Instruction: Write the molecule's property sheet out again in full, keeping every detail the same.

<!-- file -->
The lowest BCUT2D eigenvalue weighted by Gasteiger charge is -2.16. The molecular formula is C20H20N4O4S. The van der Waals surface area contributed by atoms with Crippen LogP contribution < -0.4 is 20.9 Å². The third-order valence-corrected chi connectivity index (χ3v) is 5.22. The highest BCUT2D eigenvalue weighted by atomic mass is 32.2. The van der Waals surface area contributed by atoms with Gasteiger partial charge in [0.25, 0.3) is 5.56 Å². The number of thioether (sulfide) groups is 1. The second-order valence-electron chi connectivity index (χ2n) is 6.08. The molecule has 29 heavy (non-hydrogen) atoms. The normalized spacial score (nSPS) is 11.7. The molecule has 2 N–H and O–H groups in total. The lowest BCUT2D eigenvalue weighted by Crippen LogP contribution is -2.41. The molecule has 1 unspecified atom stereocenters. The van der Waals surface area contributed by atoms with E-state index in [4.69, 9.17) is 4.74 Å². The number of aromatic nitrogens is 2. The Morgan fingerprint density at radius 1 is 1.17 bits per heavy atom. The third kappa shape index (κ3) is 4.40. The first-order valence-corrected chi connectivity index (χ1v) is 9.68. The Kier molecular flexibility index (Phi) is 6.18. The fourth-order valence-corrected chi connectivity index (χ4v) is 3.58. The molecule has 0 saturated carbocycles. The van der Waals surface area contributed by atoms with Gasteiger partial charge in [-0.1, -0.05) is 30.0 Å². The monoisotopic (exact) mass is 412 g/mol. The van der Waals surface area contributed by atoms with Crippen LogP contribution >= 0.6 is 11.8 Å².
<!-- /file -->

The lowest BCUT2D eigenvalue weighted by Gasteiger charge is -2.16. The molecular formula is C20H20N4O4S. The van der Waals surface area contributed by atoms with Crippen LogP contribution < -0.4 is 20.9 Å². The third-order valence-corrected chi connectivity index (χ3v) is 5.22. The highest BCUT2D eigenvalue weighted by atomic mass is 32.2. The van der Waals surface area contributed by atoms with Gasteiger partial charge in [0.25, 0.3) is 5.56 Å². The number of thioether (sulfide) groups is 1. The second-order valence-electron chi connectivity index (χ2n) is 6.08. The molecule has 29 heavy (non-hydrogen) atoms. The normalized spacial score (nSPS) is 11.7. The molecule has 2 N–H and O–H groups in total. The lowest BCUT2D eigenvalue weighted by Crippen LogP contribution is -2.41. The molecule has 1 unspecified atom stereocenters. The van der Waals surface area contributed by atoms with E-state index in [4.69, 9.17) is 4.74 Å². The number of aromatic nitrogens is 2. The Morgan fingerprint density at radius 1 is 1.17 bits per heavy atom. The third kappa shape index (κ3) is 4.40. The first-order valence-corrected chi connectivity index (χ1v) is 9.68. The Kier molecular flexibility index (Phi) is 6.18. The fourth-order valence-corrected chi connectivity index (χ4v) is 3.58. The molecule has 0 saturated carbocycles. The van der Waals surface area contributed by atoms with Gasteiger partial charge in [-0.1, -0.05) is 30.0 Å². The monoisotopic (exact) mass is 412 g/mol. The van der Waals surface area contributed by atoms with Crippen LogP contribution >= 0.6 is 11.8 Å².